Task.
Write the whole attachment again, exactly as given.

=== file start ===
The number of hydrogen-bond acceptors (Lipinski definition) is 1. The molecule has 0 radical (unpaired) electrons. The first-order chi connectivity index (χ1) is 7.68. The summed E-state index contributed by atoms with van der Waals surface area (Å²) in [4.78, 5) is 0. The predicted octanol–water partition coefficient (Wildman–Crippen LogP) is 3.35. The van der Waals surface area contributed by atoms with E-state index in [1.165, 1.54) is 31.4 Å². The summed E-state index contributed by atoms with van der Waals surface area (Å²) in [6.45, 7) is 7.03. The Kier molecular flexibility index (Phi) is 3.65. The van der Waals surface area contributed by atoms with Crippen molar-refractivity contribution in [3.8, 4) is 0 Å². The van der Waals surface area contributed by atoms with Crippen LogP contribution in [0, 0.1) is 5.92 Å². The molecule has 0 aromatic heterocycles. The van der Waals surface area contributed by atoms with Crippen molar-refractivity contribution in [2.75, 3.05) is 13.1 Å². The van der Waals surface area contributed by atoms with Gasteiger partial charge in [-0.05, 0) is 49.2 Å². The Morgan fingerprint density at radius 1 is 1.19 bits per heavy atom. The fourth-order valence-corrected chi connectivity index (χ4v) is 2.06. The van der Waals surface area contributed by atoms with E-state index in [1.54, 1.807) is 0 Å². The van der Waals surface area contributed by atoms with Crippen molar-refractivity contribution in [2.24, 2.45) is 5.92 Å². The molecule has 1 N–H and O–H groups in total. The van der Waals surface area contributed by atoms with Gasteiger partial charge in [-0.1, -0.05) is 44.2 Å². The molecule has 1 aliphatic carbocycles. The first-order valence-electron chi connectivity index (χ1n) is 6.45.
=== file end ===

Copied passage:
The number of hydrogen-bond acceptors (Lipinski definition) is 1. The molecule has 0 radical (unpaired) electrons. The first-order chi connectivity index (χ1) is 7.68. The summed E-state index contributed by atoms with van der Waals surface area (Å²) in [4.78, 5) is 0. The predicted octanol–water partition coefficient (Wildman–Crippen LogP) is 3.35. The van der Waals surface area contributed by atoms with E-state index in [1.165, 1.54) is 31.4 Å². The summed E-state index contributed by atoms with van der Waals surface area (Å²) in [6.45, 7) is 7.03. The Kier molecular flexibility index (Phi) is 3.65. The van der Waals surface area contributed by atoms with Crippen molar-refractivity contribution in [3.8, 4) is 0 Å². The van der Waals surface area contributed by atoms with Crippen LogP contribution in [0, 0.1) is 5.92 Å². The molecule has 0 aromatic heterocycles. The van der Waals surface area contributed by atoms with Crippen molar-refractivity contribution in [2.75, 3.05) is 13.1 Å². The van der Waals surface area contributed by atoms with Gasteiger partial charge in [-0.05, 0) is 49.2 Å². The Morgan fingerprint density at radius 1 is 1.19 bits per heavy atom. The fourth-order valence-corrected chi connectivity index (χ4v) is 2.06. The van der Waals surface area contributed by atoms with E-state index in [1.54, 1.807) is 0 Å². The van der Waals surface area contributed by atoms with Crippen molar-refractivity contribution in [2.24, 2.45) is 5.92 Å². The molecule has 1 N–H and O–H groups in total. The van der Waals surface area contributed by atoms with Gasteiger partial charge in [-0.1, -0.05) is 44.2 Å². The molecule has 1 aliphatic carbocycles. The first-order valence-electron chi connectivity index (χ1n) is 6.45.